Recently, I had the opportunity to test market a new product that would provide a significant benefit to jewelry manufacturers. It’s a computer program that incorporates product images and data along with unique customer data. The benefit to the manufacturer is a significant reduction in sample line investment and a consequent significant reduction in insurance expense. The benefit to the retailer is the ability to see more samples more quickly. The benefits to sales representatives are reduced risk and more and better information that could be quickly retrieved as needed.
When times were really good there was a notion that jewelers should focus on selling product that some-one else made. The theory of the case was that specialization and division of labor had finally come to the fore in the retail jewelry world. After all, the theory stated, spending time making or even repairing product was better left to the specialists of that skill: manufacturers and job shops.
In conducting my research, I visited a number of different jewelers. Two stood out. One is what I would describe as a seller—some-one who had adapted to the new reality of the retail jewelry world. The other is a hands-on jeweler who manufactures and repairs product, a job shop that also has a retail facility as part of the business.
The seller’s business has been very difficult. He has survived by buying gold from consumers and living off the difference between what he paid for it and what was paid to the retailer by the refiner. The other business, the jewelry maker, was doing quite nicely as a result of his focus on custom work.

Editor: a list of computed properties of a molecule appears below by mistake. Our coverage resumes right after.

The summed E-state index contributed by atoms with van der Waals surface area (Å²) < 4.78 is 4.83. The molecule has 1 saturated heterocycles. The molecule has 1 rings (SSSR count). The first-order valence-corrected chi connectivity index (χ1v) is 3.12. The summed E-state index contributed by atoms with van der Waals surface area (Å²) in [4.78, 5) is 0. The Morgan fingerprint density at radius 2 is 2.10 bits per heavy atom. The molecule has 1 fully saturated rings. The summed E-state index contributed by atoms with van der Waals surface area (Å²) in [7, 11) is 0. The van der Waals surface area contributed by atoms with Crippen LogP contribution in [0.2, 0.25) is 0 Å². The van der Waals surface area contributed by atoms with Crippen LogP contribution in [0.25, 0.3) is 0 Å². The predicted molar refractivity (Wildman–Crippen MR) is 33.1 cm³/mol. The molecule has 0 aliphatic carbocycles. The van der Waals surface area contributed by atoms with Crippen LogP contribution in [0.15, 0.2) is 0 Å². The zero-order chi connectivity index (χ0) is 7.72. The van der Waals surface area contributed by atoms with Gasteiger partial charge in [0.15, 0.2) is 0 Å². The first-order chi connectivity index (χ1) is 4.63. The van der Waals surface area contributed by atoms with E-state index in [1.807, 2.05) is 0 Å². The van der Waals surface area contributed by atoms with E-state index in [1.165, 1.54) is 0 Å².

Despite the difficult economic times the industry faces, the entrepreneurial spirit of the retail end of the business is noteworthy. The jewelry maker years ago recognized that his skills and abilities lay in making and repairing jewelry. He was so good at it that jewelers in the area outsourced their repair work to him. Over a period of time he acquired more equipment and developed the skills to incorporate it into his business. Meanwhile, his wife ran the front end of the business selling merchandise that was largely purchased.
The jeweler’s son entered the business with a business degree and significant interest and skills in computer technology. So the owner purchased CAD/CAM equipment, adding even more ability to do custom work.
The challenges jewelers face today are many. Differentiation remains an important distinguishing aspect of any jeweler’s appeal. The capacity to do custom work, to design and execute a unique design for a client, and showing off exceptional technical capabilities are important differentiators for a jeweler to communicate to his market. In the two examples cited above, it is the prime reason for weathering the storm for one and a more trying time for the other.
By the way, both retailers thought the new computer program from the manufacturers was a terrific idea that they would use in their buying process. Adaptation to a changing environment is what Darwin’s Law is all about!